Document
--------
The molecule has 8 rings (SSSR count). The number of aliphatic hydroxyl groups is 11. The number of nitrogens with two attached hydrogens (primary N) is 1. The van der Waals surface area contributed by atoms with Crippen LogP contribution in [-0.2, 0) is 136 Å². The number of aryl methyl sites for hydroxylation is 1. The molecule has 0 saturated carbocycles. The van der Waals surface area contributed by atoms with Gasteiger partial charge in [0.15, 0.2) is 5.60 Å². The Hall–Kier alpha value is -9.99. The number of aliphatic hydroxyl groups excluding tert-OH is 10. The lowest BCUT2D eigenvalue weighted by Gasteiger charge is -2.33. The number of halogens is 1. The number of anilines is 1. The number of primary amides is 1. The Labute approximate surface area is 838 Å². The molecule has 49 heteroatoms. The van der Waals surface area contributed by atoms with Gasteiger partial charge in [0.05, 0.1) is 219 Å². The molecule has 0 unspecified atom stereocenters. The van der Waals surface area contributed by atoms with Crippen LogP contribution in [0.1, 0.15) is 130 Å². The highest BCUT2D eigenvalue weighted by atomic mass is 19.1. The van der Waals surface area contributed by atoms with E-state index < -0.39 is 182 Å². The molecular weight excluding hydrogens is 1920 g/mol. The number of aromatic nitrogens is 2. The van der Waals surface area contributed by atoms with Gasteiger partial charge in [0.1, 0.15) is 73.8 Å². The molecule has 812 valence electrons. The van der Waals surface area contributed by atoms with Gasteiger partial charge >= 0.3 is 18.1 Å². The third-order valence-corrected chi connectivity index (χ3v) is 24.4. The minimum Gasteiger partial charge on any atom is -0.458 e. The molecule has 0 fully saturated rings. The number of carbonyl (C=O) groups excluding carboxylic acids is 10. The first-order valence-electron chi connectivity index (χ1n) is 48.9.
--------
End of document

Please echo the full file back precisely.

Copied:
The molecule has 8 rings (SSSR count). The number of aliphatic hydroxyl groups is 11. The number of nitrogens with two attached hydrogens (primary N) is 1. The van der Waals surface area contributed by atoms with Crippen LogP contribution in [-0.2, 0) is 136 Å². The number of aryl methyl sites for hydroxylation is 1. The molecule has 0 saturated carbocycles. The van der Waals surface area contributed by atoms with Gasteiger partial charge in [0.15, 0.2) is 5.60 Å². The Hall–Kier alpha value is -9.99. The number of aliphatic hydroxyl groups excluding tert-OH is 10. The lowest BCUT2D eigenvalue weighted by Gasteiger charge is -2.33. The number of halogens is 1. The number of anilines is 1. The number of primary amides is 1. The Labute approximate surface area is 838 Å². The molecule has 49 heteroatoms. The van der Waals surface area contributed by atoms with Gasteiger partial charge in [0.05, 0.1) is 219 Å². The molecule has 0 unspecified atom stereocenters. The van der Waals surface area contributed by atoms with Crippen LogP contribution in [0.1, 0.15) is 130 Å². The highest BCUT2D eigenvalue weighted by atomic mass is 19.1. The van der Waals surface area contributed by atoms with E-state index < -0.39 is 182 Å². The molecular weight excluding hydrogens is 1920 g/mol. The number of aromatic nitrogens is 2. The van der Waals surface area contributed by atoms with Gasteiger partial charge in [0.1, 0.15) is 73.8 Å². The molecule has 812 valence electrons. The van der Waals surface area contributed by atoms with Gasteiger partial charge >= 0.3 is 18.1 Å². The third-order valence-corrected chi connectivity index (χ3v) is 24.4. The minimum Gasteiger partial charge on any atom is -0.458 e. The molecule has 0 fully saturated rings. The number of carbonyl (C=O) groups excluding carboxylic acids is 10. The first-order valence-electron chi connectivity index (χ1n) is 48.9.